Massage Your Jaw

A gentle massage can improve blood flow and reduce tension in the lower jaw. Place 2-3 fingers just below your cheekbone and knead in circular motions for a few minutes. Afterward, gently try to move your jaw from side to side.

Treating a Closed Lock Jaw

The best chance for unlocking occurs within the first few days, so contacting a TMJ doctor as soon as the lock occurs is crucial. 30-day treatment with custom orthotics and closed lock procedures will help reduce inflammation, and in some cases, the normal range of motion may be restored. Over 30 days decrease the chances of being unlocked secondary to disc changes.

It’s important to understand that once unlocked, you may develop a clicking or popping sound on the side that was locked. Below is a list of treatment recommendations for a closed lock:

  • Removable Orthotics
  • Low-Level Light Therapy (LLLT)
  • Trigger Point Therapy
  • Physical Therapy
  • Injection Therapy
  • Botox Injections (after inflammation is reduced)

How Carolina TMJ Can Help

If you’re experiencing pain or discomfort from TMJ dysfunction, consider visiting a dentist trained in TMJ disorders. Visit Dr. Tracy Davidian to learn more and find an appropriate treatment plan for you.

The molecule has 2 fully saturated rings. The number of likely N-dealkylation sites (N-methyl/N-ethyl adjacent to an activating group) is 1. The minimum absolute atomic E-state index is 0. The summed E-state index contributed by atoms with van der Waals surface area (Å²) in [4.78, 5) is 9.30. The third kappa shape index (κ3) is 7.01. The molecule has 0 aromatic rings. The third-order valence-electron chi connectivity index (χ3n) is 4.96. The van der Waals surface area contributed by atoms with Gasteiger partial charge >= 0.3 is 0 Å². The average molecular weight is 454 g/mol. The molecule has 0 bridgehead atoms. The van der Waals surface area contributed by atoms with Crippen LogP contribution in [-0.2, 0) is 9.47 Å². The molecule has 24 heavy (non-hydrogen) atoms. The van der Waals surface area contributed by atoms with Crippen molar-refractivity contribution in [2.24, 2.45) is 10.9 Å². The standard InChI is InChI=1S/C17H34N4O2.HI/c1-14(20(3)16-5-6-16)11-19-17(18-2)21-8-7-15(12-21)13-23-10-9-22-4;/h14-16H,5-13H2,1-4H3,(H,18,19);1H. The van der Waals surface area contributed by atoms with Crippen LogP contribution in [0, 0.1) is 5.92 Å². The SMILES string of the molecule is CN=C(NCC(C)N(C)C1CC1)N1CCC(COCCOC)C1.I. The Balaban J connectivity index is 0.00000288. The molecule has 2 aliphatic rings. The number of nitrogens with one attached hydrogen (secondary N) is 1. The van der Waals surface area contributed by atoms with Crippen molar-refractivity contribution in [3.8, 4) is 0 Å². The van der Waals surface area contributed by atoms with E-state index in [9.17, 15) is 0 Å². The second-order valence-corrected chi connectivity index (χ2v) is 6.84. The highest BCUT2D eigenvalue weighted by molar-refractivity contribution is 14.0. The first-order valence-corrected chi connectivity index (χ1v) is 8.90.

Dr. Tracy Davidian Featured in Midtown Magazine

Dr. Tracy in Midtown Magazine

Midtown Magazine featured Dr. Tracy Davidian of Carolina TMJ & Facial Pain Center in their 2021 Meet The Doctors series. This annual series highlights some of the most exceptional healthcare providers in the Triangle. 

Averaging over 140,000 readers for each issue and nearly one million readers annually, Midtown Magazine is a respected voice in the Raleigh area. Dr. Davidian is honored to be included in 2021 Meet The Doctors. 
You can pick up the September/October 2021 issue with Dr. Davidian’s feature at over 500 local businesses, at Midtown and Cary Living events, or with a subscription to the magazine.

My Aching Ear

My Ear Hurts! What Does This Mean?

ear-pain2“My ear hurts but I have gone to the doctor several times begging for an antibiotic and he keeps telling me that my ear looks fine!”
This is more common than you may think.  Many of my patients have complained about this.  They present with severe ear pain and pressure, some eye pain or pressure, pain around the temple area, and sometimes sensitive upper teeth.  How could this not be an infection of some sort….right?  Well the truth is, you may be suffering from temporal tendonitis.

What is Temporal Tendonitis?

Temporal tendonitis is a craniofacial pain disorder which results in the inflammation of the temporal tendon which connects the temporalis muscle on the side of the head to the mandible, or lower jaw, on the coronoid process.

Temporalis Muscle attaches to the lower jaw (mandible) on the Coronoid Process by the Temporal Tendon

After our examination, I usually discover signs of occlusal wear on a patient’s teeth, possible arthritis occurring in a patients joint, or a history of clenching.  All of these, and other predisposed conditions, can contribute to temporal tendon inflammation.